I’m catching up on journals (part of a New Years resolution to reduce/ eliminate the collection I have) and came across two good articles, so I thought I would share briefly.
The first is “Use of the Theoretical Domains Framework to Develop and Intervention to Improve Physical Therapist Management of the Risk of Falls After Discharge” in the November 2014 issue of PTJ. If you have input into programs at your facility, or you have initiated a program but then had limited change in therapist behaviors, you may want to read this. I found it interesting as I’m currently reading through “Better” (see previous posts).
The second is “Reliability and Validity of the Balance Evaluation Systems Test (BESTest) in People with Subacute Stroke” in the same issue of PTJ. If you see patients with subacute stroke (or Parkinsons) and you haven’t checked out this test, you can read more about it here.
Brain injury is regularly in the news, with the focus on concussions and Chronic Traumatic Encephalopathy (CTE) in sports, or for soldiers returning with traumatic brain injury (TBI) and more from roadside bombs, etc. What is overlooked and that people may not be aware of is that older adults can have a brain injury as well from a fall, in fact “adults aged 75 years and older have the highest rates of TBI-related hospitalization and death.” (www.cdc.gov/traumaticbraininjury/statistics.html) March is Brain Injury Awareness Month, so I wanted to write a brief post to help increase awareness.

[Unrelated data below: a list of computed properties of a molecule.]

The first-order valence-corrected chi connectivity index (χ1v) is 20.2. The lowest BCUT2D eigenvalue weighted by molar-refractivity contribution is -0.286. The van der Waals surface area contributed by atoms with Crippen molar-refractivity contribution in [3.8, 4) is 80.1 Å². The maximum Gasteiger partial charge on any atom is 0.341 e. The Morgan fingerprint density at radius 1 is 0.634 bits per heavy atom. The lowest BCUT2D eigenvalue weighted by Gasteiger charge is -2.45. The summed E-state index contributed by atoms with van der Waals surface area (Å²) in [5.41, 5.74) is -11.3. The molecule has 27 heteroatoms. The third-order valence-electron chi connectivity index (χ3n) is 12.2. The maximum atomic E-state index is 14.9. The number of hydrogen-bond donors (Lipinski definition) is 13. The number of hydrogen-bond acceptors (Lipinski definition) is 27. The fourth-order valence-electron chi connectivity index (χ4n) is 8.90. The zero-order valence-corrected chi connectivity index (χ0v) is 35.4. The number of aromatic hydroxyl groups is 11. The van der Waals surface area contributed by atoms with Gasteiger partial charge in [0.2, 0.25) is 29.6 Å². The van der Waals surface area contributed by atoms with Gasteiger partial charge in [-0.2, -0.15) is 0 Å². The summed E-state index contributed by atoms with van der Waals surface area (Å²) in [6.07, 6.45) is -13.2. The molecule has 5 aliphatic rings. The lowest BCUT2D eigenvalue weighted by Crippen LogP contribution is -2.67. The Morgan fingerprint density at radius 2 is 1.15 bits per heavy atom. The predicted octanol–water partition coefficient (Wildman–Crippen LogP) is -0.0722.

One in three adults over the age of 65 fall each year. If you associate falls with fractures, you would be correct – fractures are the most common injury from a fall. But most TBI’s are caused by falls and these are a definite concern. The Centers for Disease Control and Prevention (CDC) has a pretty good handout about TBI’s.
Symptoms of mild TBI include:
• Low-grade headache that won’t go away
• Having more trouble than usual remembering things, paying attention or concentrating, organizing daily tasks, or making decisions and solving problems
• Slowness in thinking, speaking, acting, or reading
• Getting lost or easily confused
• Feeling tired all of the time, lack of energy or motivation
• Change in sleep pattern—sleeping much longer than before, having trouble sleeping
• Loss of balance, feeling light-headed or dizzy
• Increased sensitivity to sounds, lights, distractions
• Blurred vision or eyes that tire easily
• Loss of sense of taste or smell
• Ringing in the ears
• Change in sexual drive
• Mood changes like feeling sad, anxious, or listless, or becoming easily irritated or angry for little or no reason
Symptoms of a moderate to severe TBI include:
• A headache that gets worse or does not go away
• Repeated vomiting or nausea
• Convulsions or seizures
• Inability to wake up from sleep
• Dilation of one or both pupils
• Slurred speech
• Weakness or numbness in the arms or legs
• Loss of coordination
• Increased confusion, restlessness, or agitation
Is gaming technology for balance impairments passe? The Wii and video game rehab seems to have waned in popularity in rehab magazines and popular culture (our OT’s have one, not sure how much it is used). I came across this study looking at step time using a similar idea to Dance Dance Revolution, and the Kinect system has a similar game (just not for the geriatric population). I have used the Kinect for a research project in my residency – it is currently gathering dust in our family room. I would consider trying it out again, but one conclusion I had is that a therapist can get more reps of a balance challenging activity in using traditional methods compared to the video games I used. Just because it is tech and new doesn’t mean it is relatively effective, although this study was something patients could do at home. Another study would be how to motivate them for carryover instead of it becoming another piece of equipment gathering dust.